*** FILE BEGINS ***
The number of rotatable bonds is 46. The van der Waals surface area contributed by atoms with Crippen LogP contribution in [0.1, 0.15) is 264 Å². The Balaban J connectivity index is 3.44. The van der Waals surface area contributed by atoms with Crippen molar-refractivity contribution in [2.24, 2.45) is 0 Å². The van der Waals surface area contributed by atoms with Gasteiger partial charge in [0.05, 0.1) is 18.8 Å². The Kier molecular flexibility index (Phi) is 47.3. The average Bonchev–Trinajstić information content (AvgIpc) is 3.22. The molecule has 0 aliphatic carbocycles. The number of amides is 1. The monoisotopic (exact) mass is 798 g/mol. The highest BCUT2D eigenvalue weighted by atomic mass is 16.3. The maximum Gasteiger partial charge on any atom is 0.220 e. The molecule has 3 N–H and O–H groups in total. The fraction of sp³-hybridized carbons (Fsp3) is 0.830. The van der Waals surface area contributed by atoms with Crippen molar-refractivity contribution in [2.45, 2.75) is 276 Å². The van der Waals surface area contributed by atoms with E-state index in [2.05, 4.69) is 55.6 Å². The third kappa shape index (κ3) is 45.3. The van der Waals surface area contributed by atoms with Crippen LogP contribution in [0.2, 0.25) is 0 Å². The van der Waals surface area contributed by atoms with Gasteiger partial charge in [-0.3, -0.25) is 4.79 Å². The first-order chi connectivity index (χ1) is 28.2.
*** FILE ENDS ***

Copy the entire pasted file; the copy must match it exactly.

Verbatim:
The number of rotatable bonds is 46. The van der Waals surface area contributed by atoms with Crippen LogP contribution in [0.1, 0.15) is 264 Å². The Balaban J connectivity index is 3.44. The van der Waals surface area contributed by atoms with Crippen molar-refractivity contribution in [2.24, 2.45) is 0 Å². The van der Waals surface area contributed by atoms with Gasteiger partial charge in [0.05, 0.1) is 18.8 Å². The Kier molecular flexibility index (Phi) is 47.3. The average Bonchev–Trinajstić information content (AvgIpc) is 3.22. The molecule has 0 aliphatic carbocycles. The number of amides is 1. The monoisotopic (exact) mass is 798 g/mol. The highest BCUT2D eigenvalue weighted by atomic mass is 16.3. The maximum Gasteiger partial charge on any atom is 0.220 e. The molecule has 3 N–H and O–H groups in total. The fraction of sp³-hybridized carbons (Fsp3) is 0.830. The van der Waals surface area contributed by atoms with Crippen molar-refractivity contribution in [2.45, 2.75) is 276 Å². The van der Waals surface area contributed by atoms with E-state index in [2.05, 4.69) is 55.6 Å². The third kappa shape index (κ3) is 45.3. The van der Waals surface area contributed by atoms with Crippen LogP contribution in [0.2, 0.25) is 0 Å². The van der Waals surface area contributed by atoms with Gasteiger partial charge in [-0.3, -0.25) is 4.79 Å². The first-order chi connectivity index (χ1) is 28.2.